Washington’s average annual rates for child care:
Child care centers
  • Infant: $10,920
  • 4-year-old: $8,320
  • School-age: $4,680
 Family home child care:
  • Infant: $8,424
  • 4-year-old: $7,020
  • School-age: $3,661
Washington household costs for comparison
  • Average annual rent payments: $10,848
  •  Average annual mortgage payments: $21,240
  •  Average annual public college tuition and fees: $9,484
Child Care Aware is the national organization for more than 600 state and local child care resource and referral networks, which help parents find child care. DEL partners with Child Care Aware Washington—the state branch of the national organization—to help families find the right child care arrangement for their children. We also partner with Child Care Aware Washington to support child care providers in improving quality through Early Achievers, Washington’s quality rating and improvement system.
Some national highlights from the 2012 report:
  • In 40 states and the District of Columbia, the average annual cost of center-based care for an infant exceeded 10 percent of the median income for a two-parent family. That was also true for the cost of a 4-year-old’s care in 22 states and DC.
  • In 35 states and in DC, the average annual cost for an infant in a child care center was higher than a year’s tuition and fees at a four-year public college. That was also true of the cost for a 4-year-old’s care in 19 states and DC.
Breakdown by state for center-based care:
  • Most expensive state for infant care: New York, $14,009
  • Least expensive state for infant care: Mississippi, $4,591
Child Care Aware agencies around the nation report that parents are removing their children from licensed child care settings to informal child care settings because of cost. While unlicensed settings may cost less, they are also of unknown quality and do not receive checks for basic health and safety standards that licensed child care facilities are subject to.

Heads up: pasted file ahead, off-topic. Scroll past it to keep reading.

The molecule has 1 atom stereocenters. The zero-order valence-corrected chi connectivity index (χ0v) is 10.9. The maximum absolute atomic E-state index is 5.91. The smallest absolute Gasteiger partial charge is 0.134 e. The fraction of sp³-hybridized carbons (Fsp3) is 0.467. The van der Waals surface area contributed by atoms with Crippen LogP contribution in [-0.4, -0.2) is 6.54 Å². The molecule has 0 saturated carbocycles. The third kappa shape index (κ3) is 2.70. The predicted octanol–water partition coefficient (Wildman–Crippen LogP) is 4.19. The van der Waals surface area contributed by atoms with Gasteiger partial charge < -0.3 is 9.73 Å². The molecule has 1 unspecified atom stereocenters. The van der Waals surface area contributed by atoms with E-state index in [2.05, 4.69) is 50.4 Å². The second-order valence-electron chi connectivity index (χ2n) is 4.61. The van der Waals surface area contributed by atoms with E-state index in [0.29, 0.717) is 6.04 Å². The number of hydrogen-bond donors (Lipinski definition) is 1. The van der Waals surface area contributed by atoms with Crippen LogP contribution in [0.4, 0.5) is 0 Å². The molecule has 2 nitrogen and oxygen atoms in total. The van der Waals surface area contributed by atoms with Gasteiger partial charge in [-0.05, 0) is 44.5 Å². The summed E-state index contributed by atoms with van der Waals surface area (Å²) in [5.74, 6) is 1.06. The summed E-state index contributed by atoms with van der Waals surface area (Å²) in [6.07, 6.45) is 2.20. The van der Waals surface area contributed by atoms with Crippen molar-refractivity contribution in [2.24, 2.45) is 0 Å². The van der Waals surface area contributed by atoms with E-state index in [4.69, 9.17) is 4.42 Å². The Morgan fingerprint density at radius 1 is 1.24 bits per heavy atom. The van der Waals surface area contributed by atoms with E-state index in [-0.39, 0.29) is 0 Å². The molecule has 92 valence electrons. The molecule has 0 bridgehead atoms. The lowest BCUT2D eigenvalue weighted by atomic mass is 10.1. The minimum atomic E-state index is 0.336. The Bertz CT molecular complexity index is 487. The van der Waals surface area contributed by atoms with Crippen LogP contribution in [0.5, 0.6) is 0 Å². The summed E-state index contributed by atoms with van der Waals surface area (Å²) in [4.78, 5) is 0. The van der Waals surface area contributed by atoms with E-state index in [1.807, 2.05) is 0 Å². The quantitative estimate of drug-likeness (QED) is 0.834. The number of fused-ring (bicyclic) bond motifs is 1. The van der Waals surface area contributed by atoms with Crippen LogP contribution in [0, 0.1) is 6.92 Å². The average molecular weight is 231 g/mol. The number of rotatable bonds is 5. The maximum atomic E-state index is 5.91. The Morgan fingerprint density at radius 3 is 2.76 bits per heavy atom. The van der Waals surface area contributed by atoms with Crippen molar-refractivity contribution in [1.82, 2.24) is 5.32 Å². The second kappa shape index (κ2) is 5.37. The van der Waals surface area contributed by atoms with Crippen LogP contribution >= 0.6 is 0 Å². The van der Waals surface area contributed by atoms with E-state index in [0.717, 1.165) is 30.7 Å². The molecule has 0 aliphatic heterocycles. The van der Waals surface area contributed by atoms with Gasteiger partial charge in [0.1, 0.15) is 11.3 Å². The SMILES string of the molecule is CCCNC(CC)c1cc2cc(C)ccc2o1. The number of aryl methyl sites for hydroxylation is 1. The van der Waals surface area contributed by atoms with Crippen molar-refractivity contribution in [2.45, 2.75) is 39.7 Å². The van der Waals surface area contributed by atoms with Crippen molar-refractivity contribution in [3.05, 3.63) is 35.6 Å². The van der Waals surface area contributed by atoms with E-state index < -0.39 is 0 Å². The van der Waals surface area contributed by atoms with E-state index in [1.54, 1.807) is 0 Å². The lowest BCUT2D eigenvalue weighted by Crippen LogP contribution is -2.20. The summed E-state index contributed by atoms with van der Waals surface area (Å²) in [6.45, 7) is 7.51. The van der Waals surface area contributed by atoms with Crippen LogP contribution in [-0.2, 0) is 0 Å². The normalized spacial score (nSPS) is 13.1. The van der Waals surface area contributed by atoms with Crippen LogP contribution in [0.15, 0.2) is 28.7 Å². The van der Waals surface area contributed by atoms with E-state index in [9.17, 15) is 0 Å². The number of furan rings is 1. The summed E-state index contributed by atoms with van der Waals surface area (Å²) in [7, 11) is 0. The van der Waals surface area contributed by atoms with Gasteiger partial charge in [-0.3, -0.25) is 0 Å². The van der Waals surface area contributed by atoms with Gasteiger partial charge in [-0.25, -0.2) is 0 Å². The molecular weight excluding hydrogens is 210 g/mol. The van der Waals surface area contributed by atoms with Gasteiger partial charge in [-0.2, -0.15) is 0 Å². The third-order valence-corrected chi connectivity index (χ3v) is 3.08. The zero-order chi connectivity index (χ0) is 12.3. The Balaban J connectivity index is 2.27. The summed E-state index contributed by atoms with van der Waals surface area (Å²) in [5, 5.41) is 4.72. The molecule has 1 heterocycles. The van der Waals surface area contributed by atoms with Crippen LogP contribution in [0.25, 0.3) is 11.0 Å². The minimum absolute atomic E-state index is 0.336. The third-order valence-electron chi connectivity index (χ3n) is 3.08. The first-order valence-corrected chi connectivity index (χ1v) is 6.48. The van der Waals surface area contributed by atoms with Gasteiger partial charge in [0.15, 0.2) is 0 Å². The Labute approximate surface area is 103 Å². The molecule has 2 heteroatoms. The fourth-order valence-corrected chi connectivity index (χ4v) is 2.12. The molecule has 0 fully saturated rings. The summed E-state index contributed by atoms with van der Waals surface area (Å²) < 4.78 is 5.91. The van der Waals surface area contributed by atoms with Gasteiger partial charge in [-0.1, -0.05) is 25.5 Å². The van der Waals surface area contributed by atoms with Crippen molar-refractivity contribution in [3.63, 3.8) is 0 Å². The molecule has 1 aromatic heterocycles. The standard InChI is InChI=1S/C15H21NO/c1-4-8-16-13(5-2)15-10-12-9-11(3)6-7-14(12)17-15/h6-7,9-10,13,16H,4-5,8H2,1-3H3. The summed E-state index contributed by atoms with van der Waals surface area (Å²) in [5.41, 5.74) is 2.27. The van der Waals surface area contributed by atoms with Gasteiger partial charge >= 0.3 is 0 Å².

The report makes recommendations to the federal government to:
  • Define minimally acceptable quality child care for families
  • Study the real cost of quality care and to offer recommendations to Congress for financing to support quality options for parents.
  • Add safety requirements to federal funding (Child Care Development Block Grant) that improve the quality of care through requiring background checks for people who care for children; training requirements; regular inspections of facilities; investing in resource and referral agencies so they can assist providers in meeting licensing standards and help families find quality care.
  • Expand the availability of quality care in low-income areas and areas with a shortage of licensed care.
  • Reduce barriers that prevent families from accessing child care assistance.
View the report: Parents and the High Cost of Child Care: 2012
Learn more about child care and child care assistance on DEL’s website.